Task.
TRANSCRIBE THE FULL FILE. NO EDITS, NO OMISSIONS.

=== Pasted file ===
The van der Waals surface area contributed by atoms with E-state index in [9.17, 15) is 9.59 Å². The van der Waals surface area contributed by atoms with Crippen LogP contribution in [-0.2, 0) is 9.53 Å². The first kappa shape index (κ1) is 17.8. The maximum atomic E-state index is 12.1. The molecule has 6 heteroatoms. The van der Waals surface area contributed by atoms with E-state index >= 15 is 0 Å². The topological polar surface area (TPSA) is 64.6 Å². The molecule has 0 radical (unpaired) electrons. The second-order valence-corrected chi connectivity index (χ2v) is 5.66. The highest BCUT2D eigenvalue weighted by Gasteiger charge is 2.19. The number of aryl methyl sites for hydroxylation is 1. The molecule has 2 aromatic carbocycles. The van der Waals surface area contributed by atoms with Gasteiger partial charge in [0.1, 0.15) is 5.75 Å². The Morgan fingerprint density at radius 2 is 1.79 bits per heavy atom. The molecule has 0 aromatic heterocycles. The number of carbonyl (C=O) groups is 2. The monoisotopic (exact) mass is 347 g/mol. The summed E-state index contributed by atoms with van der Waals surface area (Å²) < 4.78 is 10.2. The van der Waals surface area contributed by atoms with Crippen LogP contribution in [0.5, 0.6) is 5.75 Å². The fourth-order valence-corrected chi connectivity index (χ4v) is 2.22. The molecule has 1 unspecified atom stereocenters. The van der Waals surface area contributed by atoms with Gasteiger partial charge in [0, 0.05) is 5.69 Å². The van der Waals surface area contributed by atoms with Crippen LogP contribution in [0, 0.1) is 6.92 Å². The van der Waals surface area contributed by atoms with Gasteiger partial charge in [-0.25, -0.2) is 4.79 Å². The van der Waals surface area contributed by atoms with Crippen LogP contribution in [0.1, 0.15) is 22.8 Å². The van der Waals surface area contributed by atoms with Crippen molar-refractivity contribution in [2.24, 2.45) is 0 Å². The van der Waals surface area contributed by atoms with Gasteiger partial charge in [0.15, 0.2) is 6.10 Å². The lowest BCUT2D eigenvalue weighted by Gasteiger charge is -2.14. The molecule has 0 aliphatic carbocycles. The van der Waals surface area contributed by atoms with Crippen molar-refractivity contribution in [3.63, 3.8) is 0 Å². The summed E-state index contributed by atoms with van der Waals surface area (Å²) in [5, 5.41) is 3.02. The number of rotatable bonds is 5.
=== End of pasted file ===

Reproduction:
The van der Waals surface area contributed by atoms with E-state index in [9.17, 15) is 9.59 Å². The van der Waals surface area contributed by atoms with Crippen LogP contribution in [-0.2, 0) is 9.53 Å². The first kappa shape index (κ1) is 17.8. The maximum atomic E-state index is 12.1. The molecule has 6 heteroatoms. The van der Waals surface area contributed by atoms with E-state index >= 15 is 0 Å². The topological polar surface area (TPSA) is 64.6 Å². The molecule has 0 radical (unpaired) electrons. The second-order valence-corrected chi connectivity index (χ2v) is 5.66. The highest BCUT2D eigenvalue weighted by Gasteiger charge is 2.19. The number of aryl methyl sites for hydroxylation is 1. The molecule has 2 aromatic carbocycles. The van der Waals surface area contributed by atoms with Gasteiger partial charge in [0.1, 0.15) is 5.75 Å². The Morgan fingerprint density at radius 2 is 1.79 bits per heavy atom. The molecule has 0 aromatic heterocycles. The number of carbonyl (C=O) groups is 2. The monoisotopic (exact) mass is 347 g/mol. The summed E-state index contributed by atoms with van der Waals surface area (Å²) < 4.78 is 10.2. The van der Waals surface area contributed by atoms with Crippen LogP contribution in [0.5, 0.6) is 5.75 Å². The fourth-order valence-corrected chi connectivity index (χ4v) is 2.22. The molecule has 1 unspecified atom stereocenters. The van der Waals surface area contributed by atoms with Gasteiger partial charge in [0, 0.05) is 5.69 Å². The van der Waals surface area contributed by atoms with Crippen LogP contribution in [0, 0.1) is 6.92 Å². The van der Waals surface area contributed by atoms with Gasteiger partial charge in [-0.25, -0.2) is 4.79 Å². The van der Waals surface area contributed by atoms with Crippen LogP contribution in [0.1, 0.15) is 22.8 Å². The van der Waals surface area contributed by atoms with Crippen molar-refractivity contribution in [2.24, 2.45) is 0 Å². The van der Waals surface area contributed by atoms with Gasteiger partial charge in [0.15, 0.2) is 6.10 Å². The lowest BCUT2D eigenvalue weighted by Gasteiger charge is -2.14. The molecule has 0 aliphatic carbocycles. The van der Waals surface area contributed by atoms with Crippen molar-refractivity contribution in [3.63, 3.8) is 0 Å². The summed E-state index contributed by atoms with van der Waals surface area (Å²) in [5, 5.41) is 3.02. The number of rotatable bonds is 5.